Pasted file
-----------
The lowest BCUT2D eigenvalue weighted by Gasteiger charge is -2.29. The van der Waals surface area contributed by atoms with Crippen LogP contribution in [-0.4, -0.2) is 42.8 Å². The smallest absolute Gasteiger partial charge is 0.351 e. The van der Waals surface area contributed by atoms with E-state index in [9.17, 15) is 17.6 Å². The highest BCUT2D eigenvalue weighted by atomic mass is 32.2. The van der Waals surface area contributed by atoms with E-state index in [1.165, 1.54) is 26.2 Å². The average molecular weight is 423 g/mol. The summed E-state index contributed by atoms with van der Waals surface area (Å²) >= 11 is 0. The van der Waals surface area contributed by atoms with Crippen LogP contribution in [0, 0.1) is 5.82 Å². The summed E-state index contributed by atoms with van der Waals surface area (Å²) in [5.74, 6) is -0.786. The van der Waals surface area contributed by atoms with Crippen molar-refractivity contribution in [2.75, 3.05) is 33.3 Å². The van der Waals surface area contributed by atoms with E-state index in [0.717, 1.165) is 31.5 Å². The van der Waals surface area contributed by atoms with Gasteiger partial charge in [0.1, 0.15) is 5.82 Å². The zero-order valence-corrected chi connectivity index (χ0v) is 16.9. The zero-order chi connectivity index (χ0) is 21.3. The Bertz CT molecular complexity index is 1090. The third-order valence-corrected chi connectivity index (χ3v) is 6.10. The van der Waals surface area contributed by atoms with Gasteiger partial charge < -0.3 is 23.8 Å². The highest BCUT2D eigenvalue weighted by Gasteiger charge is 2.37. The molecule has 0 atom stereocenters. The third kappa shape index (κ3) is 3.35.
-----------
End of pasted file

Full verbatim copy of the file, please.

The lowest BCUT2D eigenvalue weighted by Gasteiger charge is -2.29. The van der Waals surface area contributed by atoms with Crippen LogP contribution in [-0.4, -0.2) is 42.8 Å². The smallest absolute Gasteiger partial charge is 0.351 e. The van der Waals surface area contributed by atoms with E-state index in [9.17, 15) is 17.6 Å². The highest BCUT2D eigenvalue weighted by atomic mass is 32.2. The van der Waals surface area contributed by atoms with E-state index in [1.165, 1.54) is 26.2 Å². The average molecular weight is 423 g/mol. The summed E-state index contributed by atoms with van der Waals surface area (Å²) >= 11 is 0. The van der Waals surface area contributed by atoms with Crippen LogP contribution in [0, 0.1) is 5.82 Å². The summed E-state index contributed by atoms with van der Waals surface area (Å²) in [5.74, 6) is -0.786. The van der Waals surface area contributed by atoms with Crippen molar-refractivity contribution in [2.75, 3.05) is 33.3 Å². The van der Waals surface area contributed by atoms with E-state index in [0.717, 1.165) is 31.5 Å². The van der Waals surface area contributed by atoms with Gasteiger partial charge in [0.1, 0.15) is 5.82 Å². The zero-order valence-corrected chi connectivity index (χ0v) is 16.9. The zero-order chi connectivity index (χ0) is 21.3. The Bertz CT molecular complexity index is 1090. The third-order valence-corrected chi connectivity index (χ3v) is 6.10. The van der Waals surface area contributed by atoms with Gasteiger partial charge < -0.3 is 23.8 Å². The highest BCUT2D eigenvalue weighted by Gasteiger charge is 2.37. The molecule has 0 atom stereocenters. The third kappa shape index (κ3) is 3.35.